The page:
It seems unlikely that The Fresh Market (NASDAQ:TFM) and Whole Foods Market (NASDAQ:WFM) would have an existing major competitor. After all, most of the other brands out there focus on cheap food and large selection instead of on sourcing and quality. But there's a lurking competitor that's searching out the same demographic, through a very different route -- Costco (NASDAQ:COST).
Costco's management pointed out on its last earning call that foot traffic was being driven by two major factors: gas sales and fresh food. That fresh food portion is going to cut right into the sales at Whole Foods and Fresh Market, and if those companies aren't careful, Costco's going to walk all over them.
It's all about the customer
As early as 2009, Whole Foods saw the competition that was brewing with Costco. At the time, the economic downturn made it abundantly clear that customers were price-conscious, whether companies believed it or not. Whole Foods co-CEO John Mackey gave an interview with The Wall Street Journal in which he highlighted the difficulty that Whole Foods had in competing. While the company was capable of managing the competition from Trader Joe's, Mackey said that it was "harder to match Costco without going bankrupt."
Costco's benefit is clearly the company's store model, which allows customers to browse a huge selection in a warehouse environment. That model is in stark contrast to Fresh Market and Whole Foods, both of which use wood, tiles, and lush signage to make customers more comfortable.
The stripped-down nature of Costco, along with its membership revenue stream, means that the company can compete on those fresh products in a way that Whole Foods just can't. As the organic food machine grows -- generating more than $30 billion in revenue annually -- more organic produce is going to find its way into Costco, and more customers are going to turn to the warehouse for cheaper food.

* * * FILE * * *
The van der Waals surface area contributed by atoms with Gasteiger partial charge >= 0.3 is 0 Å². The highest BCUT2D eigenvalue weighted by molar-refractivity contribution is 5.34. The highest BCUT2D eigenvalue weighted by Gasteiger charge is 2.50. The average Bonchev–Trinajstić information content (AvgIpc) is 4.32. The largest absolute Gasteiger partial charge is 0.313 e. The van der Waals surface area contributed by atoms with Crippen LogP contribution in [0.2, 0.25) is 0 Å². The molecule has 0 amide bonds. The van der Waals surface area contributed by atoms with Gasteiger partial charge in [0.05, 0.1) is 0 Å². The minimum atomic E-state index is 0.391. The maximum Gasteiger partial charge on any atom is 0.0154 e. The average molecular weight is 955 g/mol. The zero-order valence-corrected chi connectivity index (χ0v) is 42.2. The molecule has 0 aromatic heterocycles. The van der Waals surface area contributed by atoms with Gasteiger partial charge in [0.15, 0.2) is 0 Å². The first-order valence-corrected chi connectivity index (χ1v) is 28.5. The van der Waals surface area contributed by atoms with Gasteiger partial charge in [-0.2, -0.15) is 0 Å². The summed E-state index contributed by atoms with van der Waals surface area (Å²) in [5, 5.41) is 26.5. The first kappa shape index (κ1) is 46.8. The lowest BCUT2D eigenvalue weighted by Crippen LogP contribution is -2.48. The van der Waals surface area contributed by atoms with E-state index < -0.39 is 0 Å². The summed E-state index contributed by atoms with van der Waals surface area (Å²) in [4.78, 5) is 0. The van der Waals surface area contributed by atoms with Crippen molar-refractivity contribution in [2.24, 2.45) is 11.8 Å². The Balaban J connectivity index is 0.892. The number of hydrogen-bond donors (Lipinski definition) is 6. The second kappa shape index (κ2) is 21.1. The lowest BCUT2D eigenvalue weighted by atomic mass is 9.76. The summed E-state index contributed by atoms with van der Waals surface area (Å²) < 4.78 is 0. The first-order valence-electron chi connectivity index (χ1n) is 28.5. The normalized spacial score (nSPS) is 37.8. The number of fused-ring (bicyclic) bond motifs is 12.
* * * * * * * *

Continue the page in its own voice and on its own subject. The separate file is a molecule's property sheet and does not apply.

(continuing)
Well -- it's also about the economy
The original quote from Mackey came at a time when the American economy was near its bleakest. While we've come a long way, there's still time for things to fall apart. Costco is in a position where it benefits as the economy gets stronger, as more people feel like they can afford membership, and when the economy goes downhill, as more families look for bargains.
Whole Foods has had awesome comparable-sales growth, and last quarter its operating margin hit 7.5%, so it's in a good position if things slow down a bit. In my mind, The Fresh Market is really the only business that needs the economy to keep picking up. The company has recently expanded into new areas, like California, and it needs less-price-sensitive buyers to build its brand loyalty. That said, when it works, it works well. The company managed a 9.7% operating margin in the first quarter, which allows for lots of wiggle room.
In the end, I just can't fault the win-win scenario that Costco has gotten itself into. On top of that, the stock trades at a substantial discount to both Whole Foods and Fresh Market, sporting a trailing P/E of 24 versus 36 for both of the high-end brands. While I like all three of the businesses, Costco looks like it's in a position to make a big dent in the traditional grocers' bottom lines.
Fool contributor Andrew Marder has no position in any stocks mentioned. The Motley Fool recommends Costco Wholesale, The Fresh Market, and Whole Foods Market and owns shares of Costco Wholesale and Whole Foods Market. Try any of our Foolish newsletter services free for 30 days. We Fools don't all hold the same opinions, but we all believe that considering a diverse range of insights makes us better investors. The Motley Fool has a disclosure policy.